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Unit of study_

MKTG6104: The Psychology of Business Decisions

Semester 2, 2020 [Normal evening] - Camperdown/Darlington, Sydney

Given limitations in their ability to process information, humans adopt a variety of heuristics or "rules of thumb" when making judgements or decisions regarding business problems, product choice and consumption options, and in their personal lives. The evolution of these heuristics over time has ensured that they produce generally good outcomes across a variety of contexts. However, they also lead to systematic, and sometimes substantial, errors in certain cases. This unit of study helps students understand biases in human decision making, and how they influence business and consumer decisions in everyday life. For each decision domain, the psychological heuristic is contrasted with the logical rule for producing an optimal outcome.

Unit details and rules

Unit code MKTG6104
Academic unit Marketing
Credit points 6
Assumed knowledge


Available to study abroad and exchange students


Teaching staff

Coordinator Jeffrey Lim,
Lecturer(s) Jeffrey Lim,
Type Description Weight Due Length
Final exam (Open book) Type C final exam Final exam
Written exam
35% Formal exam period 2 hours
Outcomes assessed: LO1 LO2 LO3 LO4
Presentation group assignment Presentation
10% Multiple weeks 15 minutes
Outcomes assessed: LO1 LO2 LO3 LO4
Participation Class participation
10% Ongoing Subject to task
Outcomes assessed: LO1 LO2 LO3 LO4
Assignment group assignment Minor assignment
Written/visual task
20% Week 06
Due date: 02 Oct 2020 at 23:00

Closing date: 09 Oct 2020
1000 words
Outcomes assessed: LO1 LO4 LO3 LO2
Assignment group assignment Project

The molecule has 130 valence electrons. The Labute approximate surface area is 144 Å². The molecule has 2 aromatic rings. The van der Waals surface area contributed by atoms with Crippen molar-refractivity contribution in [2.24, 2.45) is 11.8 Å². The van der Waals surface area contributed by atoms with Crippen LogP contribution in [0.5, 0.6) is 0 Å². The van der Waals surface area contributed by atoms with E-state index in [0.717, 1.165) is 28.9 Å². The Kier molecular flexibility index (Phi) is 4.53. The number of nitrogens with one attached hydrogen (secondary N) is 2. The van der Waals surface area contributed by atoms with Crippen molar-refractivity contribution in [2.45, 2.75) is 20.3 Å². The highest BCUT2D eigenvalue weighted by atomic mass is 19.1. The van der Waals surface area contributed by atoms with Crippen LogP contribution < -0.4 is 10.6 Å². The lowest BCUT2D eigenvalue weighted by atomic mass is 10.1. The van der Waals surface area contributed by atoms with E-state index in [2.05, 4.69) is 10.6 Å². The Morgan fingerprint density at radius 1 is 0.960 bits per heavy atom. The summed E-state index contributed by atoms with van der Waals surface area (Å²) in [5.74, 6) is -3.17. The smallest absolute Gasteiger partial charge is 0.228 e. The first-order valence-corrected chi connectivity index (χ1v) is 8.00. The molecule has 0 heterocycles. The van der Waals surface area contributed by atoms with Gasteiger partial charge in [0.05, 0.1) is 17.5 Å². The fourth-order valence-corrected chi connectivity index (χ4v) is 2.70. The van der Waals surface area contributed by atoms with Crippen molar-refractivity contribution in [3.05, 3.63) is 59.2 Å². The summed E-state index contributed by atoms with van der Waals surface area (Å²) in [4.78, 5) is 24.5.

Written/visual task
25% Week 12
Due date: 20 Nov 2020 at 23:00

Closing date: 27 Nov 2020
2000 words
Outcomes assessed: LO1 LO2 LO3 LO4
group assignment = group assignment ?
Type C final exam = Type C final exam ?

Assessment summary

  • Class participation: A key purpose of our class discussions is to foster learning and interaction with one another, expanding on the themes covered in the assigned readings and beyond. Students are required to make constructive contributions and engage in various in-class and outside class activities.
  • Minor assignment: The focus of this assignment is to build upon our understanding of heuristics and biases by showcasing how they are currently applied in real-life, and the outcome they have on our judgment & decision-making.
  • Presentation: For this component, groups will showcase their project insights in week 11 and 12.
  • Project: The project’s theme will be available during the semester & discussed in class.
  • Final exam: This individual component is designed to test your understanding of the course materials presented during the semester. It will be held during the formal examination period scheduled by the Exams Office.

Detailed information for each assessment can be found on Canvas.

Assessment criteria

The University awards common result grades, set out in the Coursework Policy 2014 (Schedule 1).

As a general guide, a high distinction indicates work of an exceptional standard, a distinction a very high standard, a credit a good standard, and a pass an acceptable standard.

Result name

Mark range


High distinction

85 - 100

Awarded when you demonstrate the learning outcomes for the unit at an exceptional standard, as defined by grade descriptors or exemplars outlined by your faculty or school. 


75 - 84

Awarded when you demonstrate the learning outcomes for the unit at a very high standard, as defined by grade descriptors or exemplars outlined by your faculty or school.


65 - 74